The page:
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The Diet Survivor’s Handbook: 60 Lessons in Eating Acceptance and Self-Care

NEW LESSON: FALL 2011

Stay curious about your mouth hunger. Think of yourself as a detective as you try to learn more about what leads you to reach for food when you are not physically hungry.

Whenever you experience repeated mouth hunger, check in with yourself to see if you have the basic steps of the approach in place. Are you tuning into hunger and fullness? Are you asking yourself exactly what would satisfy your hunger? Are you keeping a wide variety of food available? Are you judging food as "good" or "bad"? Often, a simple adjustment in one of these areas is enough to solve your problem and help you return to attuned eating. If, however, these guidelines are in place and you continue to reach for food when you are not physically hungry, think of yourself as a detective as you examine the meaning of your eating. Use the phrase you learned previously, "I'm reaching for food and I'm not hungry. I wonder what I would think about or feel if I didn't eat right now." If you're able to postpone your reach for food, you have a wonderful opportunity to look at what is truly going on for you at that moment.

It's helpful to practice identifying your feelings. You can also work toward noticing any patterns to your mouth hunger. Do you tend to overeat after work? Late at night? These are just some of the possibilities that can exist. Ultimately, your goal is to be able to calm yourself and take care of your needs without using food.

One diet survivor found that she frequently ate when she came home from work, even though she usually was not physically hungry. As she described her automatic trip to the refrigerator, she realized that she was looking for a way to unwind in order to transition from the demands of her day to the responsibilities of home. Once she had this awareness, she decided that when she arrived home, she would go straight to her room, change her clothes, and give herself a few minutes to sit and read the mail; then she would evaluate her hunger needs.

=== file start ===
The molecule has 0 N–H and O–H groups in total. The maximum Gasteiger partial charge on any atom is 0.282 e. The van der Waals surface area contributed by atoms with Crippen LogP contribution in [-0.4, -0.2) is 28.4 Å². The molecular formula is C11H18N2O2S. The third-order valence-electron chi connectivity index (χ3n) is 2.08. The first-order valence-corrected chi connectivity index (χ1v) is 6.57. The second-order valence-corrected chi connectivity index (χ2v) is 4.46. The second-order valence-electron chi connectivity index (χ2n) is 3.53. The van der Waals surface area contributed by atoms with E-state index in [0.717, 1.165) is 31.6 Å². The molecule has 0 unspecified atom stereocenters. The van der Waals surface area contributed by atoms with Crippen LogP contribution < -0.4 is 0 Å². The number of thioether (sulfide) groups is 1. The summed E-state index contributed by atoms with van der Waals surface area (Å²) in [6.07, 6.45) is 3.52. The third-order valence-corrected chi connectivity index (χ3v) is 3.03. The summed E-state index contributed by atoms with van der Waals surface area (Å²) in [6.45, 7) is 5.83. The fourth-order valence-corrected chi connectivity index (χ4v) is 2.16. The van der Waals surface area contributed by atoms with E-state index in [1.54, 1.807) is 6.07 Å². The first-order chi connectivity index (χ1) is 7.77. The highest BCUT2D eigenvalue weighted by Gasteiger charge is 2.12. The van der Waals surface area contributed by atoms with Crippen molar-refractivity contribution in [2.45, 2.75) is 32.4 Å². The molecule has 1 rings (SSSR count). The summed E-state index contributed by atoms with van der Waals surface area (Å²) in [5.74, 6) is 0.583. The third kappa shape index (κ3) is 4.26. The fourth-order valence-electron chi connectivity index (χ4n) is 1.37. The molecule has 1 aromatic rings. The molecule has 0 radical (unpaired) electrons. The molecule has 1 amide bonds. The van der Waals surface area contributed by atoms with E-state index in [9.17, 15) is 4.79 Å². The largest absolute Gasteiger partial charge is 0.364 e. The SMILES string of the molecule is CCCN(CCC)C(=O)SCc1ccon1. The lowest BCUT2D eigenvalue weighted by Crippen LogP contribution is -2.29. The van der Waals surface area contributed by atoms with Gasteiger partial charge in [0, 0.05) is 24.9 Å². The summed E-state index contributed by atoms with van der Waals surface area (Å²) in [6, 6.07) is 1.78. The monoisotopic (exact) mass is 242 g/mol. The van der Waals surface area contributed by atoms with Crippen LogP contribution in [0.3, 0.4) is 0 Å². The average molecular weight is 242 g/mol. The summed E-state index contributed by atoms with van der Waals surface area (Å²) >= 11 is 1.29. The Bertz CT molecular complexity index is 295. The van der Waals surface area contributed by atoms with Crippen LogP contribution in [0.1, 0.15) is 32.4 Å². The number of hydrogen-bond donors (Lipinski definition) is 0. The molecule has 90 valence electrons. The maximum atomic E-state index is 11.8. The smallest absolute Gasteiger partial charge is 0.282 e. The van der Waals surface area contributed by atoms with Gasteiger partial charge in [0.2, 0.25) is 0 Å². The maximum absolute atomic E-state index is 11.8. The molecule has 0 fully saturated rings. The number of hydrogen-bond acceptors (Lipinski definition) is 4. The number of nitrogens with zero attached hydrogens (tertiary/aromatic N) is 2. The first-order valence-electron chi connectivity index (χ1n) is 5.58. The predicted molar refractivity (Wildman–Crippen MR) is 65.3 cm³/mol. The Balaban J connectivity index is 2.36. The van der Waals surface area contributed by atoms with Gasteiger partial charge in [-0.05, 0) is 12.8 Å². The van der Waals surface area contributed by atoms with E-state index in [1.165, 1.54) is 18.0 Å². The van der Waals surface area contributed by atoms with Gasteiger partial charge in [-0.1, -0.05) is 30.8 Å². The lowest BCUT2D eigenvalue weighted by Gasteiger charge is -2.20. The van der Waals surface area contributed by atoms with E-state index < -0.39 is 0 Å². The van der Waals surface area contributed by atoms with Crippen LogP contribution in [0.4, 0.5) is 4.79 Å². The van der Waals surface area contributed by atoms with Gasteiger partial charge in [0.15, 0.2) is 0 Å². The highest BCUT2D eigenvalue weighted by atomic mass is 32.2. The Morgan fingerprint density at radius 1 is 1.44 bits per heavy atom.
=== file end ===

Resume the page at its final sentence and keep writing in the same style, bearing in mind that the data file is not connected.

Many diet survivors struggle with eating late at night. Often, evening is the time of day that you have more time to think about or feel whatever is bothering you. Perhaps you live by yourself and feel lonely or bored at night. Perhaps the dynamics of family life create anxiety for you. No matter what your circumstances, stay gentle with yourself and keep trying to understand what triggers your reach for food. Try to find ways to get through those moments without eating, but always give yourself permission to go to the food if you must. Remember, your goal is to outgrow, not control, your need to overeat. Let this be a natural process, but keep giving yourself a gentle nudge to get through these moments without food.

It's caretaking to learn about what bothers you and to deal directly with these issues. It's also caretaking to be gentle with yourself as you try to understand why you may continue to overeat at times. Remember, the amount of overeating you engage in is considerably less than when you first began this process. You can only move so fast. Stay curious and be patient with yourself.

Activity: The detective is in

Look for clues to help determine what guidelines for attuned eating might be amiss. Circle "yes" or "no" for each question:

– Do you have enough food? Yes No
– Do you keep it available at all times? Yes No
– Are you staying mindful of your hunger and fullness? Yes No
– Are you judging what you eat? Yes No

Investigate any possible patterns to your mouth hunger. For instance, are you experiencing more mouth hunger during a particular time of the day? Do you experience more mouth hunger after a particular type of situation? Perhaps after talking with a particular person?

In the spaces below, write down some examples of recent mouth hunger experiences, and see if you can find any patterns:

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Looking over these responses, are you able to gather any evidence that will help you to more fully understand the reasons for your mouth hunger?

File a virtual report to yourself. If you hypothesize that you seem to be eating from mouth hunger under certain circumstances, see if you can focus on this area by paying attention.

The important thing is not to stop questioning. Curiosity has its own reason for existing.
– Albert Einstein